Wednesday, 12 February 2014

endings and beginnings




The summer garden is drawing to a close. We are harvesting what we can, getting ready to plant again for the new season. It is still terribly hot here, and I find myself at this time of year longing for the shift that comes with autumn.

It's always a slow change in our part of the world. Usually it's March before it starts to creep in at the corners of the day. It's subtle at first, only noticeable early in the morning and at dusk when the stifling heat becomes more pleasant. Then one day, the evening will feel crisp and you'll find yourself looking for a jumper and thinking about lighting the fire.

The heat in the middle of the day can still linger on for many more months, even into winter. But that shift, it's enough to make a huge impact on the garden. We can think again about peas and brassicas. Leafy greens become much easier to grow, staying sweet and swelling to size, unlike the hot summer months when they are lean, bitter and bolt to seed soon after planting. The chillies will continue to grow right through depending on whether we get frosts over winter.

The shady places in the garden, which are favoured in summer, are no longer preferred. Full sunshine is needed over the colder months, although some things will still grow in the shaded pockets. English spinach and a few greens managed in full shade throughout winter last year. I'll be experimenting with a few new things this cold season as well. I don't think there will ever be a time that the garden won't be teaching me something new.






It's a wonderful time in the garden. Full of the promise of the season ahead, while still enjoying the bounty of summer's labour. The summer clean up is always the busiest time, but it's like having a storm before the calm. With the cooler weather, the bugs and critters will decrease, the growing of the plants will slow to a more reasonable pace and you can really relax into the gardening. This is really the start of our growing year and I can't wait.

What's going on in your garden? Are you just thinking about planting again? Or is your garden still in full swing?

8 comments:

  1. Those carrots look amazing. I've never had any luck with them growing straight. Regards Kathy A, Brisbane

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    1. Doesn't matter how they look Kathy! Homegrown carrots are great.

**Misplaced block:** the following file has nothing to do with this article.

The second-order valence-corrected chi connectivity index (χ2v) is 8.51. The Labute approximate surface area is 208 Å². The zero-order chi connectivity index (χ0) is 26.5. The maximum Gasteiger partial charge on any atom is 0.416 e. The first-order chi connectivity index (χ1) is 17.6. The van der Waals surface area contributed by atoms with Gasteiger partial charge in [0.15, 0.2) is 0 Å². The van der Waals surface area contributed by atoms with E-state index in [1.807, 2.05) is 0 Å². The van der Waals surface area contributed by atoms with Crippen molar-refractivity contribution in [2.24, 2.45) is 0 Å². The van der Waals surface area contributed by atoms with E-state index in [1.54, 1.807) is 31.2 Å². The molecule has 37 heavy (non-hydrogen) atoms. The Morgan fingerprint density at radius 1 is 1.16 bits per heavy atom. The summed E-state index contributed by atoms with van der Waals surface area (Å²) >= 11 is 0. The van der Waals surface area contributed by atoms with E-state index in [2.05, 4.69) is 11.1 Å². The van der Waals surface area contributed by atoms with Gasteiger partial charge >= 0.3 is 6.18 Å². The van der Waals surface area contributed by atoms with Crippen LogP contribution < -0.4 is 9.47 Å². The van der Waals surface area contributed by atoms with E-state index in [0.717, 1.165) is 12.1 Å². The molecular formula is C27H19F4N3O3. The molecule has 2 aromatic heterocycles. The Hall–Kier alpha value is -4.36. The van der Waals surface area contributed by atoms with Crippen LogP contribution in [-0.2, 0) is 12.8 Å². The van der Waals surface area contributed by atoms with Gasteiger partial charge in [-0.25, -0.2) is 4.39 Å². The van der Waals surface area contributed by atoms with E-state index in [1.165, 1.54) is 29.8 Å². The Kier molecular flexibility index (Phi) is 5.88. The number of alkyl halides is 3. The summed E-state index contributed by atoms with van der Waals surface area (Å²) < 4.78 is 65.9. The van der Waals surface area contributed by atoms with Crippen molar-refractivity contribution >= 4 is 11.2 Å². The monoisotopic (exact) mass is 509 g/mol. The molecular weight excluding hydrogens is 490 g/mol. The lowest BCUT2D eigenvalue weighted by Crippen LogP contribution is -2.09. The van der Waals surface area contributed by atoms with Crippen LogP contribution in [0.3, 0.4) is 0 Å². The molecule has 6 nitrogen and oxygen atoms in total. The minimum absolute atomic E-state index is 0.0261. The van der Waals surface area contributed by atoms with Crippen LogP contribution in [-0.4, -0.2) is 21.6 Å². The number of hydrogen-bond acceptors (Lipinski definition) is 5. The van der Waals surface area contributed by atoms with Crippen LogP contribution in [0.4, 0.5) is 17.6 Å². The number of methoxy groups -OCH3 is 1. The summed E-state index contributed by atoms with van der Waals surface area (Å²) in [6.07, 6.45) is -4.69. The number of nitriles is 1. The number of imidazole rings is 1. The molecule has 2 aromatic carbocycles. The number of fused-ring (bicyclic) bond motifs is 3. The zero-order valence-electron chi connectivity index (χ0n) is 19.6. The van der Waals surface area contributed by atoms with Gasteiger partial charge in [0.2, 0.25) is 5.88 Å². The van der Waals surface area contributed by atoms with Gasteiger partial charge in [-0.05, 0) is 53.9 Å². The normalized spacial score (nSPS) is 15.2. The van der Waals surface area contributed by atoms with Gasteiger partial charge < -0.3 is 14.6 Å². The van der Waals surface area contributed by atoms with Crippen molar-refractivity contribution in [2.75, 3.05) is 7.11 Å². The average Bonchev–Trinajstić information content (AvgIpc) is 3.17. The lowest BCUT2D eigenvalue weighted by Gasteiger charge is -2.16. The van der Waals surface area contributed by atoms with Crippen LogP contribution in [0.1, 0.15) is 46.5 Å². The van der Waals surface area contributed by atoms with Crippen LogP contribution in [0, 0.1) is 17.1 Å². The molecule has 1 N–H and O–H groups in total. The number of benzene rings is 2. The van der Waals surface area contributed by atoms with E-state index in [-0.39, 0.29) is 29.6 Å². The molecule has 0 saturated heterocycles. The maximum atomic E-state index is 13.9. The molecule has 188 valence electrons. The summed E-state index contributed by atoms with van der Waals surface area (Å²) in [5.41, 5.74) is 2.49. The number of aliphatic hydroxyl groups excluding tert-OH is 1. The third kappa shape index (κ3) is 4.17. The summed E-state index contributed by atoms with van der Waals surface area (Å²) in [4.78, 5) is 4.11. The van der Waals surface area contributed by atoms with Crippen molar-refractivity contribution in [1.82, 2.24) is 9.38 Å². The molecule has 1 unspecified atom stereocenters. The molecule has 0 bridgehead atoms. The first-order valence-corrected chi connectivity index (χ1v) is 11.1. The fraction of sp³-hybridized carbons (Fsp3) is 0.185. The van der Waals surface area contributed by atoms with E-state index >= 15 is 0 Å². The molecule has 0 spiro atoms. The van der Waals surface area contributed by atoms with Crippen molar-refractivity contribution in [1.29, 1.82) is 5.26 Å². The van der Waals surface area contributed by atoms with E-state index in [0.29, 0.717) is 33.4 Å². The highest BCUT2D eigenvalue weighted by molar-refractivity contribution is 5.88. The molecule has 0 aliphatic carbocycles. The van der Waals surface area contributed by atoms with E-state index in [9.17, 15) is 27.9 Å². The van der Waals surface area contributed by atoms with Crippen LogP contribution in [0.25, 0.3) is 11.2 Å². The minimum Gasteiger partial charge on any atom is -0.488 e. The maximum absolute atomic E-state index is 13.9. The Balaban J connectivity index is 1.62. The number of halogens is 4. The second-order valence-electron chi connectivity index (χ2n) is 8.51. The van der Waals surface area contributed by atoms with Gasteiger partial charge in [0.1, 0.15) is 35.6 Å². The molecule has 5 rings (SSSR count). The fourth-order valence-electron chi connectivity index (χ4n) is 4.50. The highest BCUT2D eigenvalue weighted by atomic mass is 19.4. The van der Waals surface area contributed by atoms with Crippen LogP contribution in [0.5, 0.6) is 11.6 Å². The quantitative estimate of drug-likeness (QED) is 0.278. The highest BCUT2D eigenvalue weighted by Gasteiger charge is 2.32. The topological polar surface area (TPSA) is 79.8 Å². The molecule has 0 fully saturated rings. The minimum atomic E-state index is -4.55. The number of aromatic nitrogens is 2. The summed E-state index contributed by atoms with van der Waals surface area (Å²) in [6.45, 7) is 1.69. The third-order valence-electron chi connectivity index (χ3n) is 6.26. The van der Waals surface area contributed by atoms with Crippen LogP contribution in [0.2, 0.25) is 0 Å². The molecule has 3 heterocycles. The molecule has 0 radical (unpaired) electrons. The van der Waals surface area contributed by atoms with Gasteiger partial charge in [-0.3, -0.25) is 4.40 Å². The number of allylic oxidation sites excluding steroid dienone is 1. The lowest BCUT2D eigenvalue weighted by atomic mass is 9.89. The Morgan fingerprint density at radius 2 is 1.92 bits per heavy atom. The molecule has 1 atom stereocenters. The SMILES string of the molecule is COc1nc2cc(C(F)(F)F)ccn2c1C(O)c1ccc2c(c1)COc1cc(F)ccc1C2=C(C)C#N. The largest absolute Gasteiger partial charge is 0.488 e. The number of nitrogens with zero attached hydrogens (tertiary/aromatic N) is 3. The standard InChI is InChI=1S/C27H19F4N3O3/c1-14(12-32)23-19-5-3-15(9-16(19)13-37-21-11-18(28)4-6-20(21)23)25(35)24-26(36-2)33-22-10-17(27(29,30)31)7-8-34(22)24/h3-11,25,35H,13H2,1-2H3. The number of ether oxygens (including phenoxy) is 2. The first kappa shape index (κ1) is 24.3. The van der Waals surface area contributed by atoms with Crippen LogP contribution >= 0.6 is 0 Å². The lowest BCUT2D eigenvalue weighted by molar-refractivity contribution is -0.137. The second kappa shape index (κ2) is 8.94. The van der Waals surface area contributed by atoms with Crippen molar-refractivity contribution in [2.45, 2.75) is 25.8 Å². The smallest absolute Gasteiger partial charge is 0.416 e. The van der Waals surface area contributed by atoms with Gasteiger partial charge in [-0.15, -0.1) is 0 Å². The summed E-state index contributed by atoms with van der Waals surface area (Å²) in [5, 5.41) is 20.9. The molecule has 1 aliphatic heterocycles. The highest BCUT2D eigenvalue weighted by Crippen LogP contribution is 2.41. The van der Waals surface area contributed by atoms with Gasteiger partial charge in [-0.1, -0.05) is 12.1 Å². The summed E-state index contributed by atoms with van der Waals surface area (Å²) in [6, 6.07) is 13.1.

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  2. It's amazing we live in an opposite gardening world...while you're ending, we're just begining... as least we're just tailing you:) You have led the way as our garden model:) Love your bounty garden produce photos!

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    1. Thanks Annie. Looking forward to seeing your garden photos :)

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  3. I agree with Kathy, those carrots look amazing, great photo.

    I still need to weed and plan my vegetable garden, I like how you have the raised garden beds. My vegetable garden is flat with the ground so I am trying to think how I can frugally come up with raised garden beds. I have the space to play around with the design so I am not really restricted that much. My thinking cap needs to be well and truly on!!

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    1. Raised beds aren't necessary, but they do make things easier for us. We made some for my Dad out of recycled materials that cost nothing. You guys are pretty handy, so perhaps that's an option?

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  4. Such gorgeous photos - my edible garden is confined to two small beds and pots - but this summer I did not plant anything! Need to get back into my garden

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    1. It's always nice to get back out there when the weather cools down a bit! Nothing wrong with growing in pots- you can grow loads of things in them :) Easier to control the weeds as well!

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